Although the subject matter was the focus of substantial debate, the enthusiasm for the event itself was irrefutable. It was hosted by an ABC journalist and involved a neuroscientist, a Buddhist monk, a meditation teacher, and me (a health journalist who’s about to release a feature film investigating mindfulness) and it was so well subscribed that the organisers had to upgrade to a bigger venue and wrangle 200 people on the wait-list.
If the invention of mindful mayo hadn’t already convinced me, the event’s popularity left me in no doubt that meditation is in. And the data shows it. Like yoga before it, according to the Centers for Disease Control and Prevention (CDC), meditation is now the fastest-growing health trend in the US.
But inevitably, wherever there’s demand, capitalism follows and a backlash isn’t far behind. Mindfulness is now a 1.1 billion dollar industry, leading some to coin the term “McMindfulness” – a “commodified and instrumental self-help technique that unwittingly reinforces neoliberal imperatives.” Others fear the dumbing down of the Buddhist dharma (a set of laws that alongside mindful awareness, also encourages kindness, compassion and ethics). Still others have contested that mindfulness is “stealth Buddhism.” And all the while, (as I wrote recently) scientists are ringing alarm bells about the underreporting of adverse effects and the overhyping of the evidence.
As mindfulness becomes increasingly mainstream, all these perspectives have a critically important part to play, but as I sat on the panel in front of an already well-informed audience in Melbourne and we discussed whether or not mindfulness is just an over-hyped, over-sold, self-help fad, I couldn’t help but wonder if we were missing the bigger, more alarming point…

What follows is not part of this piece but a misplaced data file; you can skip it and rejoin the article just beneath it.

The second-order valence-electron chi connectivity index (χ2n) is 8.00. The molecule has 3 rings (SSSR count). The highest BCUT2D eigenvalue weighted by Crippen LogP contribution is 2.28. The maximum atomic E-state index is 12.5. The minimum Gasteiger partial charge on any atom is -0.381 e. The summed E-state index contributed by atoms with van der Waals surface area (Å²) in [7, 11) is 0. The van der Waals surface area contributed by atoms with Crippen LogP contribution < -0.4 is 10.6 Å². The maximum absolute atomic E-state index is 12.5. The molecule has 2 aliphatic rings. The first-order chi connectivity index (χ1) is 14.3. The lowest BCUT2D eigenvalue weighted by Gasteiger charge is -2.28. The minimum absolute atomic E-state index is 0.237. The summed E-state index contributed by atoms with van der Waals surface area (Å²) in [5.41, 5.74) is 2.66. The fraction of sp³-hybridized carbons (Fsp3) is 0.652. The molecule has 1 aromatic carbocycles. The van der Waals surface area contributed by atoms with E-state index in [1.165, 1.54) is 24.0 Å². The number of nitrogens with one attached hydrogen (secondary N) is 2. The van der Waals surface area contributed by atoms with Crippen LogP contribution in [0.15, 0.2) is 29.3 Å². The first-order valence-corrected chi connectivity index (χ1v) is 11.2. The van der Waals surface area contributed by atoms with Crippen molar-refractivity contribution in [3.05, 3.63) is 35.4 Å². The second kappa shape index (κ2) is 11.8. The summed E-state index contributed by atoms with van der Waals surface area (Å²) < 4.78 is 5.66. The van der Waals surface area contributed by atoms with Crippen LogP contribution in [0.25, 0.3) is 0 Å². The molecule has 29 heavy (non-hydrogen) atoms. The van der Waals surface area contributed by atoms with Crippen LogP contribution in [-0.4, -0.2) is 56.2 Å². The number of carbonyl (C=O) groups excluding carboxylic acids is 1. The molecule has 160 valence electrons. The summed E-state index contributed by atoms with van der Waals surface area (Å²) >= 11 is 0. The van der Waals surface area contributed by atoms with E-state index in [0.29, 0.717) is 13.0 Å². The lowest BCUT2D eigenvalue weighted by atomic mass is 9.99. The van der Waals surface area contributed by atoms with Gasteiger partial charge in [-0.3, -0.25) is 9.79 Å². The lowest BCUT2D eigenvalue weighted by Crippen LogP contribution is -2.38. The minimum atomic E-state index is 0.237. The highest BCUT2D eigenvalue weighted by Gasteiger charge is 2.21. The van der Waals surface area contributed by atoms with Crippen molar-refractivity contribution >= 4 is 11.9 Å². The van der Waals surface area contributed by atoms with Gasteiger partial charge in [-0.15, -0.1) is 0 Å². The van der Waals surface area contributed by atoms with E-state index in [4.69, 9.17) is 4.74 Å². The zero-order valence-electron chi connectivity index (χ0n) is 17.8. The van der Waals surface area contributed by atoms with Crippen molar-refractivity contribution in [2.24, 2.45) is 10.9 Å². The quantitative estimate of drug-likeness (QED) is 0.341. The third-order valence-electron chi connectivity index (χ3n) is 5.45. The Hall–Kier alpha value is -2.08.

Why are so many of us turning to mindfulness in the first place?
At a time when 275 million around the world suffer from anxiety, when one in five of us live in the grip of chronic pain, and every 40 seconds, someone, somewhere, takes their own life, it’s pretty clear that the current mainstream strategies we have in place to support psychological wellbeing are not working.
I’m not the only one thinking along these lines. According to a team of 28 world-leading experts assembled by the Lancet medical journal, every country in the world is facing and failing to tackle a host of mental health crises, from epidemics of anxiety and depression, to conditions caused by violence and trauma.
This was made crystal clear to me when I recently travelled to the Middle East, where more people have been displaced by conflict than after World War II and only a fraction of the millions of refugees receive any kind of mental health support for their psychological scars, let alone interventions backed by evidence. Given what we know about the direct effects of trauma on physical health, as well as on future generations, the long-term implications of this ignored mental health emergency hit me like a truck.
But it’s not just the frontline of the humanitarian disasters where mental health is woefully neglected. The World Health Organisation has warned that depression will be the biggest burden of disease in developed countries by 2030. Mental health has not, in most countries, become the priority it needs to be.
And so enters mindfulness – an ancient practice which, with thanks to recent scientific meta-analysis, has been shown to be just as effective as medication and psychotherapy in treating everything from chronic stress and pain, to depression, anxiety and addiction.
I’m not for one second suggesting that mindfulness is a wholesale superior option than the best of psycho-pharmacology, psychiatry or psychology. But, as I wrote in my piece What Is Mindfulness Anyway?, after my year-long documentary self-experiment to see what would happen if I meditated every day, it's now clear to me why mindfulness has earned its multi-decade record in modern medicine and healthcare, and why it’s now finding its way into education, business, social justice, and politics.
In all its simplicity and complexity, mindfulness is not an either-or proposition, it’s an adjunct that complements the best of whatever else is available. At a time in which there is only one psychiatrist available per 100,000 people in over half the countries in the world, mindfulness looks pretty darn promising.